What can I say about the writer of this piece? I am fortunate to consider Richard Wood a friend; he’s also a damn good writer whose first novel, A Prodigal’s Foole, is in the shops and begging for a sequel. Fortunately, he’s currently working on that right now, which pleases me greatly. I love his writing – genuinely love it – and this is an excellent example. Read and enjoy.
We were all enjoying a wonderful evening at the circus—the popcorn had been buttered perfectly and the rollercoaster had been just rickety enough–when the clown making balloon animals exploded. There was a loud “pop” followed by the spraying of revelers with a fine red mist of blood and the distinctive smell of human offal. I used to be a paramedic. You never forget that smell.
There was a shocked silence, then screaming. It was like a giant anthill had been knocked over by a seven year old. The circus had been setup in the Brooks Orchard parking lot outside of town. Apple picking season was still months away so the management had decided to use the large flat grounds for the small troupe of freaks and vagabonds who’d come to town.
We had all parked right outside the carousel; I remembered that distinctly. But when the bright lights and spinning ponies appeared, there was no parking lot to be seen. Just row after row of apple trees.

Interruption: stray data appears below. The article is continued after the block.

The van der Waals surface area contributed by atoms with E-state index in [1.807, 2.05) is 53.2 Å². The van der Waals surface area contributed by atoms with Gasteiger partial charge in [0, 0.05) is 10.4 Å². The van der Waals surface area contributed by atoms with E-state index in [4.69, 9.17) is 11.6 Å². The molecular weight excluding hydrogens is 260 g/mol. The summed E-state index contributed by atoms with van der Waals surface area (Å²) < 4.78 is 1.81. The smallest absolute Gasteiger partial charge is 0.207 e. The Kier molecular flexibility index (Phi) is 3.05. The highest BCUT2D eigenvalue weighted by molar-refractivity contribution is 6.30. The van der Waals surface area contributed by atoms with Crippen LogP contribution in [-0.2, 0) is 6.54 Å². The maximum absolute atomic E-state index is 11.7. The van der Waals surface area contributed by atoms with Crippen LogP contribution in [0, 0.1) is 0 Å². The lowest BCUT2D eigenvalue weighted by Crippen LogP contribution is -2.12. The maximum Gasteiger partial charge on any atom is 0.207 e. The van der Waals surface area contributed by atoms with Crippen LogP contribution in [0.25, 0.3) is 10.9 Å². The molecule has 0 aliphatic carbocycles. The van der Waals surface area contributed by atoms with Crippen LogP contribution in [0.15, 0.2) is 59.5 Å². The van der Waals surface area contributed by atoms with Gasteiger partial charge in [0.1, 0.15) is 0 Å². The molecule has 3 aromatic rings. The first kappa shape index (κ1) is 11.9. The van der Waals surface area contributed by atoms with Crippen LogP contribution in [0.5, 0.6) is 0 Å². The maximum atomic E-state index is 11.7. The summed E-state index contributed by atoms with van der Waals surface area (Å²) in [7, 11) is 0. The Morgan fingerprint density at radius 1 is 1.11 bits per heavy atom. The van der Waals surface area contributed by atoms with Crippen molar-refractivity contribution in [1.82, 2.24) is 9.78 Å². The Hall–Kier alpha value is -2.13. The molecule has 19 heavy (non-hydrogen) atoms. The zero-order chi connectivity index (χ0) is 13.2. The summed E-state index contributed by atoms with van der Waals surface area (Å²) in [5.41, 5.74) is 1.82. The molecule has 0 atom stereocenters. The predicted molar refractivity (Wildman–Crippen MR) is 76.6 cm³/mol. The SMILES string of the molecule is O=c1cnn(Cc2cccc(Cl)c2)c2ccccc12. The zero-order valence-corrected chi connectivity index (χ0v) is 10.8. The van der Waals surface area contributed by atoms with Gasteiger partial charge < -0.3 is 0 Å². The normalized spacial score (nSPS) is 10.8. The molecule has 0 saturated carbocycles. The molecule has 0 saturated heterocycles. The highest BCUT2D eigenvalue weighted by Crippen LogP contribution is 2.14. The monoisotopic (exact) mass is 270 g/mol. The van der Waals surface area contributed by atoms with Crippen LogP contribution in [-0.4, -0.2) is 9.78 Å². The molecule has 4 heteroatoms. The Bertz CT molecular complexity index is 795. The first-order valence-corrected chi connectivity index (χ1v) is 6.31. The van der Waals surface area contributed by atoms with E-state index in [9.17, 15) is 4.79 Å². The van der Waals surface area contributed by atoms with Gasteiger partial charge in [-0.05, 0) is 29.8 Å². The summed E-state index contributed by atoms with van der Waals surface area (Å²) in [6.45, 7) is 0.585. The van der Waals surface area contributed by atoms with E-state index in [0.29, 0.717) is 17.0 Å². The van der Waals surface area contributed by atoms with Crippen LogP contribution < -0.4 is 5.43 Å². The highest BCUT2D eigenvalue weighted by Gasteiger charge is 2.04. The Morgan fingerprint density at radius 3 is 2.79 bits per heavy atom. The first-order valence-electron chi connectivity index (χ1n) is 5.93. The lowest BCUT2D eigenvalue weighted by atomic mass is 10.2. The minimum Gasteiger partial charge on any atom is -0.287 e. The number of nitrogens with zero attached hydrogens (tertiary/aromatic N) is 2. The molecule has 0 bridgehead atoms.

“C’mon!” I’d shouted. “The cars must be through here!” I was used to being in charge in a crisis. I was trained for that and people followed my lead.
We made our way through the trees…then through brambles, sharp thorns slicing through fabric and skin alike. We crested a small ridge, only to find ourselves back at the carousel. The organ music and brightly painted wooden animals were somehow mocking us.
The rides and stalls suddenly went dark. The only lights in the moonless night were coming from the massive tent erected at the center of the circus. The red, orange and yellow beams poured from the top like some sort of kid’s volcano experiment. We were all drawn to it. Moths to a bug zapper.
Should have known.
We entered. There were maybe a hundred of us then. A spotlight was trained on the center ring. There was a ringmaster, dressed in a top hat and brightly colored tailcoat. Next to him was a little girl of about eight. She was blonde, hair falling in little Shirley Temple-esque ringlets about her head. She had crystal blue eyes and was wearing a pretty floral-patterned sundress and a pair of black Mary Janes. But it was her smile that told me all I needed to know.
“He wasn’t funny and ruined my balloon giraffe!” the sweet little monster was screaming. “Had to be punished!”
The ringmaster told her something very rude at that point. I’ll bet you can guess what happened next. If you said ‘ringmaster bits everywhere,’ you’d be right.
“You,” she said, pointing at me. “You can be ringmaster now. I want to see clowns. I want them to be funny.”
I don’t know how long I’ve been ringmaster. What I do know is that there are only twenty of us left. We gave up looking for an exit a long time ago.
I’ve also become pretty good at making balloon animals.